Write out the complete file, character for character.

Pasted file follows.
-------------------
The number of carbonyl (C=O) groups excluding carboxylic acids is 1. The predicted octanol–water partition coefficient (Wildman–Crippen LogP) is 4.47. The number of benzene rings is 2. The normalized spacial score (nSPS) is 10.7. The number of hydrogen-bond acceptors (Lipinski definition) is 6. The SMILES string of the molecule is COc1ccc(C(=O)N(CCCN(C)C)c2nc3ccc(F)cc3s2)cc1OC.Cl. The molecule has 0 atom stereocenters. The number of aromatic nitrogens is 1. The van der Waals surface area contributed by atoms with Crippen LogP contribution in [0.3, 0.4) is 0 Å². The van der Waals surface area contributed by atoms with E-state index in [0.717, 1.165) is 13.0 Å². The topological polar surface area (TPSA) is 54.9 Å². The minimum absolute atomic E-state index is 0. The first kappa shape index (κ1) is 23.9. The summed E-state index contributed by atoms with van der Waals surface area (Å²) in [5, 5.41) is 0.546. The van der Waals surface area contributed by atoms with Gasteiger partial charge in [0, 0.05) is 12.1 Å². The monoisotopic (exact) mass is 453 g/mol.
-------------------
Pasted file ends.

The number of carbonyl (C=O) groups excluding carboxylic acids is 1. The predicted octanol–water partition coefficient (Wildman–Crippen LogP) is 4.47. The number of benzene rings is 2. The normalized spacial score (nSPS) is 10.7. The number of hydrogen-bond acceptors (Lipinski definition) is 6. The SMILES string of the molecule is COc1ccc(C(=O)N(CCCN(C)C)c2nc3ccc(F)cc3s2)cc1OC.Cl. The molecule has 0 atom stereocenters. The number of aromatic nitrogens is 1. The van der Waals surface area contributed by atoms with Crippen LogP contribution in [0.3, 0.4) is 0 Å². The van der Waals surface area contributed by atoms with E-state index in [0.717, 1.165) is 13.0 Å². The topological polar surface area (TPSA) is 54.9 Å². The minimum absolute atomic E-state index is 0. The first kappa shape index (κ1) is 23.9. The summed E-state index contributed by atoms with van der Waals surface area (Å²) in [5, 5.41) is 0.546. The van der Waals surface area contributed by atoms with Gasteiger partial charge in [0, 0.05) is 12.1 Å². The monoisotopic (exact) mass is 453 g/mol.